Publish at February 09 2022 Updated February 17 2022

The mystery of animal onomatopoeia

Why does the French rooster sing "cocorico" and the English rooster cock-a-doodle-doo?

Is language unique to humans? This question was posed by Hélène Bouchet, Camille Coye and Alban Lemasson, three researchers at the CNRS in Rennes, Brittany, in 2015, based on vocal flexibility under social influences in non-human primates.

Others before them had already considered the subject, following the example of Descartes who affiliated the animal with a machine. Since then, mentalities have evolved and animals have regained "humanity"! If justice has given them back their rights, science has recognized that they have a soul and emotions. So why not a language?

On this subject, have you ever noticed that, from one language to another, the onomatopoeias describing the cries of animals are different? How and why? Is it just a cultural perception or are the sounds themselves different? Do you give your tongue to the cat? Don't show your fangs, paw like velvet because in this freezing cold weather, you don't have to be a wimp to discover these animal-linguistic subtleties!

Tour of the animal world

Here's an exercise I love to do with my students: that of the animal world tour! The goal is simple, to discover the different sounds that animals make in their country and culture. Crazy laughter guaranteed !

  • For example, if for us the cat makes "miaou", it is replaced by "meow" in English, "miau" in German, Spanish and Portuguese, "miao" in Italian and "miāo" in Chinese. Here, the sounds are relatively close, no problem.

  • The dog, on the other hand, makes "Ouaf ouaf" for us. English speakers hear "woof woof" and German speakers "waw waw" (pronounced vaov vaov). There too, it's still okay. But it gets complicated on the Italian (bau bau), Spanish (gau gau), Portuguese (ão ão), Arabic (haw haw), even Chinese (wang wang) side!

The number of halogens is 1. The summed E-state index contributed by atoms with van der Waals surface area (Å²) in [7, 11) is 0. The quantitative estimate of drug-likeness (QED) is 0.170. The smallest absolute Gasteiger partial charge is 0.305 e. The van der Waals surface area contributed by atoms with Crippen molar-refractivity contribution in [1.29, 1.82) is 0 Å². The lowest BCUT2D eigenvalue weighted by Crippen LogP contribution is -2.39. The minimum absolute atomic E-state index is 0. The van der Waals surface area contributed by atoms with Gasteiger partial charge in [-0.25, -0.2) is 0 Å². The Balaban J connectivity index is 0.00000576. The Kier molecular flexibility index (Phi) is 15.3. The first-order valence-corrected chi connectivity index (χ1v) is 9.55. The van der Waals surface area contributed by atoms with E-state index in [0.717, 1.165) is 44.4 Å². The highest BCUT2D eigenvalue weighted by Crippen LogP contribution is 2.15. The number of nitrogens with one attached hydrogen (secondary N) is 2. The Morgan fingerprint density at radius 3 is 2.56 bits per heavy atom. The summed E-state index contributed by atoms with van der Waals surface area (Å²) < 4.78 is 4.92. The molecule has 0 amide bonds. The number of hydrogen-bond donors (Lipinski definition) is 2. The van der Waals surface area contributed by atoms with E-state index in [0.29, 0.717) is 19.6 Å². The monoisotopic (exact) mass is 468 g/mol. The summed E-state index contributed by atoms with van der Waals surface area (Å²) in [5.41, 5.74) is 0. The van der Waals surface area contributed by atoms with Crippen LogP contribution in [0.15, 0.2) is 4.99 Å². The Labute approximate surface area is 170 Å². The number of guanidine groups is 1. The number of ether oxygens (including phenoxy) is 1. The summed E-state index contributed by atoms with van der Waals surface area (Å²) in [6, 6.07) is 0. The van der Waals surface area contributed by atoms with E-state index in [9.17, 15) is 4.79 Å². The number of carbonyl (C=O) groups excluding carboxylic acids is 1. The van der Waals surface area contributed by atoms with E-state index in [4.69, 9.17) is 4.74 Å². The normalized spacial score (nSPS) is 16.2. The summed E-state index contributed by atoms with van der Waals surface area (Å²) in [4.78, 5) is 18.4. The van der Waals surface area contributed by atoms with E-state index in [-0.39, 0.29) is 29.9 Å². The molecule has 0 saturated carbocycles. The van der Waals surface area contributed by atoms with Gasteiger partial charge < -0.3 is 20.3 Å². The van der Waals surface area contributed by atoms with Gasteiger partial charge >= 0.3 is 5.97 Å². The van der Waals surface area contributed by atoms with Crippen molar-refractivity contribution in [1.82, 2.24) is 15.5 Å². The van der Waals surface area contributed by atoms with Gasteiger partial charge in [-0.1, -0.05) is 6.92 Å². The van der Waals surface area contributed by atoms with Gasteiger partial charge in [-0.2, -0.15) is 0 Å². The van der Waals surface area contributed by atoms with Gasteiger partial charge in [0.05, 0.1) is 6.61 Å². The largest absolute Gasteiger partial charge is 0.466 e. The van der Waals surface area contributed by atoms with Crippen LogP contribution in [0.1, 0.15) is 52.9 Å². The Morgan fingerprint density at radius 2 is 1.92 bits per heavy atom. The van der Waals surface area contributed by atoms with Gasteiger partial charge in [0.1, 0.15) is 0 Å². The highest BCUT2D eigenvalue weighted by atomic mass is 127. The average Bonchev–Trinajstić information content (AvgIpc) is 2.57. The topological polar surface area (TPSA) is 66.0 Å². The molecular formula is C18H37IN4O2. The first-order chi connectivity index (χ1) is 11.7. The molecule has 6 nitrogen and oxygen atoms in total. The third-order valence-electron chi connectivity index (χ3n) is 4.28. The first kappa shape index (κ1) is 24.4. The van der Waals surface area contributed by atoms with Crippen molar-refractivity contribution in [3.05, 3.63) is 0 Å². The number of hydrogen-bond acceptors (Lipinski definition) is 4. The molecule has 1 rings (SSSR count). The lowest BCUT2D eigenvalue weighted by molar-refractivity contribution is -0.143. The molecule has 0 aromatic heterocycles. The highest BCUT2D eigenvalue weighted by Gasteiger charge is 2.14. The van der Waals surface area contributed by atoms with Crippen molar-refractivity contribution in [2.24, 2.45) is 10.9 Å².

• The pig: in French, it's "groin groin", "oink oink" in English, and, to take it a step further, "wǔ wǔ yī" in Chinese, "nöff nöff" in Swedish and "chrum chrum" in Polish!

  • If the French-speaking duck goes "coin coin", its Catalan counterpart goes "mec mec", "rap rap" for Danish, or "gaa gaa" for Japanese!

  • One last one for the road, probably the most surprising, the French national emblem: the rooster and its famous "Cocorico". The Chinese hear "Ō ō ō", while the Icelanders complicate their lives with "gaggalagaggalagó" or the famous English "cock-a-doodle-doo"!

Do animals "sound" different in every culture or is it just our perception that differs?

Sensory perception

I have two cats: one Quebecois and the other French. When they meow, I hear the same "meow", and without an accent, please!  The Russian Samoyed, a breed of dog, will not bark in English when imported to the United States... No, a priori because nothing has been proven yet, animals are not bilingual, trilingual or polyglot.

First of all, it should be noted that in each language, we transcribe what we hear. However, everything depends on the limits of the phonetic system of the said language. We therefore interpret the sounds made by animals according to the phonemes we know and hear, which explains why, from one language to another, we do not transcribe animal onomatopoeias in the same way: simply because the phonemes vary from one language to another!

It is worth noting that an Australian professor, from the University of Adelaide, Derek Habbot, has studied this subject in order to show how much the onomatopoeia reflects the role of the animal in question in the culture.

His research thus showed that the English demonstrated a real "obsessive diversity" for dogs by granting the latter by less than five different onomatopoeias ("woof, yap, bow wow, ruff, and growl"), where the majority of other languages had only one. This would be explained by the fact that English-speaking countries would have the most dogs per capita...

Another convincing example of his studies, on a local scale this time, which concerns the camel, or rather the dromedary. This African animal is nevertheless very present in the Australian Outback, where it has been introduced since the end of the 19th century and even represents the largest wild colony in the world with more than 750,000 individuals! In short, if Australians naturally have an onomatopoeia for the sound that this camelid produces ("grumph"), our French language can't say the same! For us, the camel... blather, period. Ditto for our Swedish friends and their national moose, which is an integral part of their daily life, and its sweet sound of "broel". No, don't look it up, in French we don't know what sound it makes, a moose!"

Finally, even if, in truth, the duck doesn't make "coin-coin" or "kwak-kwak", it's really a matter of perception and comprehension, as far as our phonological system allows us. What if, after all, we're the ones who don't understand what animals say?

Sources and illustrations

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  • What they don't understand




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